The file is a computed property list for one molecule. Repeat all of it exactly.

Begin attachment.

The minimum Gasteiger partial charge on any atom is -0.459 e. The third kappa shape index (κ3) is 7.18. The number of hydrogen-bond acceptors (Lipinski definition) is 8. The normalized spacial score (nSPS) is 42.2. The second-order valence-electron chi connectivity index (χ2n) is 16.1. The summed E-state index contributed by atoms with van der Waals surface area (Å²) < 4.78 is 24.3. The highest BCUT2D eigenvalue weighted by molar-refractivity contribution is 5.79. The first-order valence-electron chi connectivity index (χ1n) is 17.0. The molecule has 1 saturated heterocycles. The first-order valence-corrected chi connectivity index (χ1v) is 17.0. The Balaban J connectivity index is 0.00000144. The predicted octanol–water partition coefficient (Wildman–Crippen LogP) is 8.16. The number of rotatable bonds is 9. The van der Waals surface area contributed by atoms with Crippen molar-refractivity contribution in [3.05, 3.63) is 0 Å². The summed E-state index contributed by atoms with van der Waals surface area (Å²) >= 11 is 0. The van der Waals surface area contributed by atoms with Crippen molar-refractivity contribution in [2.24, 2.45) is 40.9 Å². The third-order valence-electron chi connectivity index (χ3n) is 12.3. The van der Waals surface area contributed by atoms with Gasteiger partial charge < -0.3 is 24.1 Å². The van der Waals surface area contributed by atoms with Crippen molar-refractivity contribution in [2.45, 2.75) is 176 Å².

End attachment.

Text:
The minimum Gasteiger partial charge on any atom is -0.459 e. The third kappa shape index (κ3) is 7.18. The number of hydrogen-bond acceptors (Lipinski definition) is 8. The normalized spacial score (nSPS) is 42.2. The second-order valence-electron chi connectivity index (χ2n) is 16.1. The summed E-state index contributed by atoms with van der Waals surface area (Å²) < 4.78 is 24.3. The highest BCUT2D eigenvalue weighted by molar-refractivity contribution is 5.79. The first-order valence-electron chi connectivity index (χ1n) is 17.0. The molecule has 1 saturated heterocycles. The first-order valence-corrected chi connectivity index (χ1v) is 17.0. The Balaban J connectivity index is 0.00000144. The predicted octanol–water partition coefficient (Wildman–Crippen LogP) is 8.16. The number of rotatable bonds is 9. The van der Waals surface area contributed by atoms with Crippen molar-refractivity contribution in [3.05, 3.63) is 0 Å². The summed E-state index contributed by atoms with van der Waals surface area (Å²) >= 11 is 0. The van der Waals surface area contributed by atoms with Crippen molar-refractivity contribution in [2.24, 2.45) is 40.9 Å². The third-order valence-electron chi connectivity index (χ3n) is 12.3. The van der Waals surface area contributed by atoms with Gasteiger partial charge < -0.3 is 24.1 Å². The van der Waals surface area contributed by atoms with Crippen molar-refractivity contribution in [2.45, 2.75) is 176 Å².